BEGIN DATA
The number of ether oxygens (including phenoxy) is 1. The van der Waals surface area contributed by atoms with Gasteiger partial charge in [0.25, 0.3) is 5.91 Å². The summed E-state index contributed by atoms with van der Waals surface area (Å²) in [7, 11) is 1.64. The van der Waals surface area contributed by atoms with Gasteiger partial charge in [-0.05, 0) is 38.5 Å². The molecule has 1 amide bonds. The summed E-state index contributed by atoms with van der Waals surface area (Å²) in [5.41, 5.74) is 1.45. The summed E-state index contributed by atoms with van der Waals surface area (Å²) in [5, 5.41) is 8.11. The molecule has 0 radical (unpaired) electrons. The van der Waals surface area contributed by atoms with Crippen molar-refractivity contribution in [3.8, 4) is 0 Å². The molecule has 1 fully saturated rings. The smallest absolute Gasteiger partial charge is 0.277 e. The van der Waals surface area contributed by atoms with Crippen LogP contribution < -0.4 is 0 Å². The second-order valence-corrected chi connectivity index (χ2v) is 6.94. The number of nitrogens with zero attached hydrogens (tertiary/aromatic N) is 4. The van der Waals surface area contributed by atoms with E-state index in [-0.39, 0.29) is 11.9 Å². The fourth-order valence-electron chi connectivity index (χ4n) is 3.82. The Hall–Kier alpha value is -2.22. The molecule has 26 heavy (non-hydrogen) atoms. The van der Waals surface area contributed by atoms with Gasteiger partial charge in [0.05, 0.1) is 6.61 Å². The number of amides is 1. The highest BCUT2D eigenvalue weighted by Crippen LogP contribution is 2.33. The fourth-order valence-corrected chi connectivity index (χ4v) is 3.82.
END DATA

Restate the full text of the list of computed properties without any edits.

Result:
The number of ether oxygens (including phenoxy) is 1. The van der Waals surface area contributed by atoms with Gasteiger partial charge in [0.25, 0.3) is 5.91 Å². The summed E-state index contributed by atoms with van der Waals surface area (Å²) in [7, 11) is 1.64. The van der Waals surface area contributed by atoms with Gasteiger partial charge in [-0.05, 0) is 38.5 Å². The molecule has 1 amide bonds. The summed E-state index contributed by atoms with van der Waals surface area (Å²) in [5.41, 5.74) is 1.45. The summed E-state index contributed by atoms with van der Waals surface area (Å²) in [5, 5.41) is 8.11. The molecule has 0 radical (unpaired) electrons. The van der Waals surface area contributed by atoms with Crippen molar-refractivity contribution in [3.8, 4) is 0 Å². The molecule has 1 fully saturated rings. The smallest absolute Gasteiger partial charge is 0.277 e. The van der Waals surface area contributed by atoms with Crippen LogP contribution < -0.4 is 0 Å². The second-order valence-corrected chi connectivity index (χ2v) is 6.94. The number of nitrogens with zero attached hydrogens (tertiary/aromatic N) is 4. The van der Waals surface area contributed by atoms with E-state index in [-0.39, 0.29) is 11.9 Å². The fourth-order valence-electron chi connectivity index (χ4n) is 3.82. The Hall–Kier alpha value is -2.22. The molecule has 26 heavy (non-hydrogen) atoms. The van der Waals surface area contributed by atoms with Gasteiger partial charge in [0.05, 0.1) is 6.61 Å². The number of amides is 1. The highest BCUT2D eigenvalue weighted by Crippen LogP contribution is 2.33. The fourth-order valence-corrected chi connectivity index (χ4v) is 3.82.